“I am so happy that my chosen (Democrat or Republican) team sits in the big white house. My team will assemble the education experts to solve our problems and then push their improvement solutions all the way down to the school in my neighborhood. Hallelujah!”
Many folks believe this mantra. Why do so many people put faith and trust in solutions concocted by a committee from the capitol-city?
Do we truly believe elected officials and their political appointees are more enlightened than the highly experienced and educated people in the local school houses? Perhaps this delusional belief is the byproduct of needing to beg for a few educational resource crumbs returned to our local communities.
In any case, we don’t yet have a dictator in the big white house that can make sweeping functional changes all across the kingdom by fiat, thank goodness. Senators and Congressmen, many serving in office for umpteen decades, outlast any chief executive flavor of the month (okay few years). So-called solutions from the capitol-city are never wholly encompassing and arrive enmeshed with complicated compromises, historical entanglements, regulatory confusion, and rule contradictions.
But the faith is not shaken. We look to politicians to save us and solve our problems, by committees of course.
Each year politicians revise and expand the volumes of education regulations that steadily grow more onerous and contradictory. The elected bureaucrats on the lobbyists’ payrolls, are beholden to oligarchical institutions. Rules and regulations are drafted by industry lawyers and handed to politicians for passage accompanied by hefty campaign contributions.
The system works just as our high school civics course taught us, no?
Press conferences are called to announce centrally-planned improvement solutions using smooth sound bites. The regulatory morass arrives at local schoolhouses in volumes of confusing rules and instructions that read like assembly manuals for a Boeing 757.
The State and Federal regulatory compliance teams can not even keep up with or understand the constant changes.
Enforcement of rules is selective in most cases. School administrators and teachers reel from the rule inconsistencies and requisite retooling. They struggle to respond to outrageous mandates that compile year after year. There is barely enough time, energy, and human resource left to serve the students after the bureaucratic documentation is reviewed, systems adjusted, and operations reconfigured.
Mandates come with additional procedures and tasks, but no funding for expanded staff and technology to carry out the composite requirements.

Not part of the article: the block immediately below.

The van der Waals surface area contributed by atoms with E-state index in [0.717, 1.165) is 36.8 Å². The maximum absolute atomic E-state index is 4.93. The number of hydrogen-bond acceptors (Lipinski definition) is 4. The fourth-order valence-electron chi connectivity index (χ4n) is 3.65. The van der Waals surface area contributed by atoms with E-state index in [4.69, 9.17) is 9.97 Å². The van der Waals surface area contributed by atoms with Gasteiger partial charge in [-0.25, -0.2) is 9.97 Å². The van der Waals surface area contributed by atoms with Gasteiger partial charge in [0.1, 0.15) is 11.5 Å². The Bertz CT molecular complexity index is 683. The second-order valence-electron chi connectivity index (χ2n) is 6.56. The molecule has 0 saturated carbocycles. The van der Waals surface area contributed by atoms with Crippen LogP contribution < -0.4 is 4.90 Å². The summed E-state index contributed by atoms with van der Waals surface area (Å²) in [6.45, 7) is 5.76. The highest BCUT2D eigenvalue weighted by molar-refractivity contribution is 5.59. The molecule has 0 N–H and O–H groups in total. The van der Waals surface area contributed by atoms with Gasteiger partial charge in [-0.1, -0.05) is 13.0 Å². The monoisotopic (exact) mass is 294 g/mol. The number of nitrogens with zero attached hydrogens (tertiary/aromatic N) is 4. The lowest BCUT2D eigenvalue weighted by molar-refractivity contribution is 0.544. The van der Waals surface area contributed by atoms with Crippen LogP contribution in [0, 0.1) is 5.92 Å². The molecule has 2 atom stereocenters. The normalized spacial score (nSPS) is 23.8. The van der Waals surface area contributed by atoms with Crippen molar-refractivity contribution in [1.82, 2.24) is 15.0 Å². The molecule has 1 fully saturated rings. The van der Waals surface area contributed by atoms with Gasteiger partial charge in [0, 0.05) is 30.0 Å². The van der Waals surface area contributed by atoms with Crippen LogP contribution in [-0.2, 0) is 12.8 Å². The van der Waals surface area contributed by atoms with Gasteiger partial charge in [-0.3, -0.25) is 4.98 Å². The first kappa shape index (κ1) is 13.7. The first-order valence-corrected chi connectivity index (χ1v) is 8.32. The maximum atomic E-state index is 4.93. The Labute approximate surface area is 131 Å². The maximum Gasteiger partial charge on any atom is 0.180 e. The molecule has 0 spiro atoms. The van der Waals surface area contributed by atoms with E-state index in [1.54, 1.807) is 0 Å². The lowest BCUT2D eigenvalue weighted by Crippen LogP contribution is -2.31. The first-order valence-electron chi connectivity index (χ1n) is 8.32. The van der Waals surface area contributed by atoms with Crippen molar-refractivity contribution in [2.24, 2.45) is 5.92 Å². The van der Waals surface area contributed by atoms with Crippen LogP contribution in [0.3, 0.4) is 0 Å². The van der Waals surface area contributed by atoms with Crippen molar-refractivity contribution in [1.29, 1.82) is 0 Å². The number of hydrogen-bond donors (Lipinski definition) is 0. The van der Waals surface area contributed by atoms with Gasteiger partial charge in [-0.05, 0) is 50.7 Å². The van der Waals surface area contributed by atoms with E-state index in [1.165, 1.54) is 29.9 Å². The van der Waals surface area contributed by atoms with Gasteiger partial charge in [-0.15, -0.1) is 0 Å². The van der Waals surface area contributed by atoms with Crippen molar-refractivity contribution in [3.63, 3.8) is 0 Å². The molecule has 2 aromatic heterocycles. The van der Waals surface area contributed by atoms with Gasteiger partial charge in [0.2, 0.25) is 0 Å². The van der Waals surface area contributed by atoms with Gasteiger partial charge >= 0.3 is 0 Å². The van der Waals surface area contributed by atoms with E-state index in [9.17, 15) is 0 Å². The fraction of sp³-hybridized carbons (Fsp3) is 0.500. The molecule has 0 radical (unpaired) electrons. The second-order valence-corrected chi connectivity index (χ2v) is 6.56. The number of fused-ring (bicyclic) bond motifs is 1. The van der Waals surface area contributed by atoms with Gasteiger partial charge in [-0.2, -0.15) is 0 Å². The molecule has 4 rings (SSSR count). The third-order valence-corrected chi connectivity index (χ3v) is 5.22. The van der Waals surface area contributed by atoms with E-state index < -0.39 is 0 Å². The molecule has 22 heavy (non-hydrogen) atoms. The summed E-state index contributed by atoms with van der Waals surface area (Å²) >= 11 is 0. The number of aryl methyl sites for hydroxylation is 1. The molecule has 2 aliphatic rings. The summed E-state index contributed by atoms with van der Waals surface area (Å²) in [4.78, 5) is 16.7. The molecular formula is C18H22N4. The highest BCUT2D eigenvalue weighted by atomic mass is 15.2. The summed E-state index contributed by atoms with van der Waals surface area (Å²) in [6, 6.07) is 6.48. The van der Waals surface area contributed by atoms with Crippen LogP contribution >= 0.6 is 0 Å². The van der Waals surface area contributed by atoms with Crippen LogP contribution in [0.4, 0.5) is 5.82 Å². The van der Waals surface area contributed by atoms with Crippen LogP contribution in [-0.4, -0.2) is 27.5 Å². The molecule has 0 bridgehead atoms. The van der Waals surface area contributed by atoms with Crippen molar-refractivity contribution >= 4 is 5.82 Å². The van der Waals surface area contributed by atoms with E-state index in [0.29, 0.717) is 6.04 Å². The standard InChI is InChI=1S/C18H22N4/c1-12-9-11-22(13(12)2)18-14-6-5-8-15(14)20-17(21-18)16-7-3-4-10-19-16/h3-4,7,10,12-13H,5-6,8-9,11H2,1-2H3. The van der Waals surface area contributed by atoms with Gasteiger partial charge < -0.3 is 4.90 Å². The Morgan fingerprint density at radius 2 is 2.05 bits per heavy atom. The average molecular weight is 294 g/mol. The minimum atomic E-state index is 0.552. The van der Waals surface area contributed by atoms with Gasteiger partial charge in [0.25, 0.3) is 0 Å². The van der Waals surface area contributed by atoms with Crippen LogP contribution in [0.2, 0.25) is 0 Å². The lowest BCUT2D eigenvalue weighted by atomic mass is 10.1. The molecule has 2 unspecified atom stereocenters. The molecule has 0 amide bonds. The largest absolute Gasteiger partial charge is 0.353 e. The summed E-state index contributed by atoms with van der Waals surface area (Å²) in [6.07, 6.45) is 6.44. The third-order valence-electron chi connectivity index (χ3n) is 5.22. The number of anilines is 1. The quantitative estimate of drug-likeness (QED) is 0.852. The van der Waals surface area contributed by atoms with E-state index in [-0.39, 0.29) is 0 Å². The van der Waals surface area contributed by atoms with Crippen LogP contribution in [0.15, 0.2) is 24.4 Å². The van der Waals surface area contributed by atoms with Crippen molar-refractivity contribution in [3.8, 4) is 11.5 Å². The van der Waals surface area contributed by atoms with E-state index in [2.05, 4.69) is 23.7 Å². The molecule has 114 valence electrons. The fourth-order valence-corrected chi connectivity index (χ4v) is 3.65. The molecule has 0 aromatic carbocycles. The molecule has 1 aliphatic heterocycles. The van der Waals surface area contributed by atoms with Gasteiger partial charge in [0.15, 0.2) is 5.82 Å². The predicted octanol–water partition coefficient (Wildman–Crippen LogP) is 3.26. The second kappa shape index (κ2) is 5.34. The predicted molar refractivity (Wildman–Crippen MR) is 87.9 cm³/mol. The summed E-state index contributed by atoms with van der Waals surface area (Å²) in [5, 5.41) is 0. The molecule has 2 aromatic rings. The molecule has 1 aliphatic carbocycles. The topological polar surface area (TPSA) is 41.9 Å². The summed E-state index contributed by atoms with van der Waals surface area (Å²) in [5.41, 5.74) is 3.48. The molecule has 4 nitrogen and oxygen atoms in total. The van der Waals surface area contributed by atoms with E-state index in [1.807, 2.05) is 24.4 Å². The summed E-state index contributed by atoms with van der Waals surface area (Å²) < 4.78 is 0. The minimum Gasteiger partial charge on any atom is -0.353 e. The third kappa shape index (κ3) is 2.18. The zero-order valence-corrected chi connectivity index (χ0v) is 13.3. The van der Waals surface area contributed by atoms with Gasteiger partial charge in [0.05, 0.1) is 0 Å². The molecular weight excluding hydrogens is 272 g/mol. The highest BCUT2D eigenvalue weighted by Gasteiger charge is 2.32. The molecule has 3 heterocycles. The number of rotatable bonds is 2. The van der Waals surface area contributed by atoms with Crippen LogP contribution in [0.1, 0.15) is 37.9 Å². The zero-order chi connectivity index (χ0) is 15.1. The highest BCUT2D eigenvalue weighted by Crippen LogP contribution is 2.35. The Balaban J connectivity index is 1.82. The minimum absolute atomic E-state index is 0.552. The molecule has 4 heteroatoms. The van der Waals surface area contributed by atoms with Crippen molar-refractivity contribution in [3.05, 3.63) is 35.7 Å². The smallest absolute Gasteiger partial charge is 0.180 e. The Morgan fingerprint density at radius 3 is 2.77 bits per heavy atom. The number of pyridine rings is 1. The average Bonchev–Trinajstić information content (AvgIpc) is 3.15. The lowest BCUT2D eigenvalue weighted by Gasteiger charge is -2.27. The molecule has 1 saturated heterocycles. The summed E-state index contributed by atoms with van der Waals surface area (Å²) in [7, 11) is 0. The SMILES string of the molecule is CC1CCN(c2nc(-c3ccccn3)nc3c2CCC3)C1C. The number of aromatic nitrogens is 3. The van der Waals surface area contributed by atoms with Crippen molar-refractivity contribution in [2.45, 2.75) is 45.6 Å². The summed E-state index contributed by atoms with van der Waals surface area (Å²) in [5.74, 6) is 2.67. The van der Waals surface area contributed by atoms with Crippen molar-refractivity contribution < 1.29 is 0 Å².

Once a mandate is funded, it is never eliminated. The gravy train of state contract money is never rescinded, only adjusted. Abusive standardized testing is one great example of this.
Will the madness of expanded mandatory testing ever be rolled back? No, not likely. There are too many fingers in the revenue stream with lobbyists ensuring the gravy train keeps moving to the testing corporations.
This author has not met one education professional who strongly supports the insipid K-12 testing madness, or anyone in the trenches who believes its effective. The only believers are some damned-fool bureaucrats appointed to committees at the state or federal level, blinded by their own self-importance, blathering about bullshit, and padding their resumes while “serving the public.”
The big question each of us needs to ponder is why do so many continue to believe that solutions for education improvement must arrive from benevolent rulers in the capitol-city? It is blatantly obvious that the cause of the long tailspin of education effectiveness is due to too much control far from our neighborhoods and too much power concentrated in too few hands.
Fiscal and regulatory control continues to evaporate from local purview. Central power sucks control away from the local communities, and the local education customers. In return we receive one-size-fits-all mandatory solutions shoved back down the revenue pipeline and the throats of local school teachers, parents, and students.
The failures of the K-12 education system have not and can not be solved by a centralized collection of so-called “experts,” “blue-ribbon” committees, mandatory laws, more regulations, and other solutions from far away places, no matter the team logo (“R” or “D”) adorned by club members. There is great evidence proving centralized control actually mucks things up.
We continue to plea for help from the fools-on-the-hill, and they are more than happy to oblige with their one-solution-fits-all. We the people continue to suffer from centralized solutions concocted by the dysfunctional capitol-city committees. We truly expect the broken system to fix itself.
We the people are thus dysfunctional in a failed belief system.
No single model, approach, or solution for enhancing learning exists. There are many creative approaches. Yet we pine for monolithic dogma from the capitol-city. Committee-cloistered, politically-appointed education “experts” have no greater insight into learning success than a seasoned 6th grade teacher for example. Teaching veterans in the local school, parents, and students are a continuous source of entrepreneurial experimentation for innovative learning approaches.
Learning is surprising, ephemeral, internal (often unseen by human mind and soul), and not completely quantifiable. Learning is personal, internal, instinctual, and natural. Learning occurs one soul at a time. Learning is often spontaneous, it happens anywhere, any time, and isn’t exclusive to institution or classroom.
Take the word “educate,” add an “r” and drop an “e,” and we have “educrat.” An “educrat” is a bureaucrat for learning.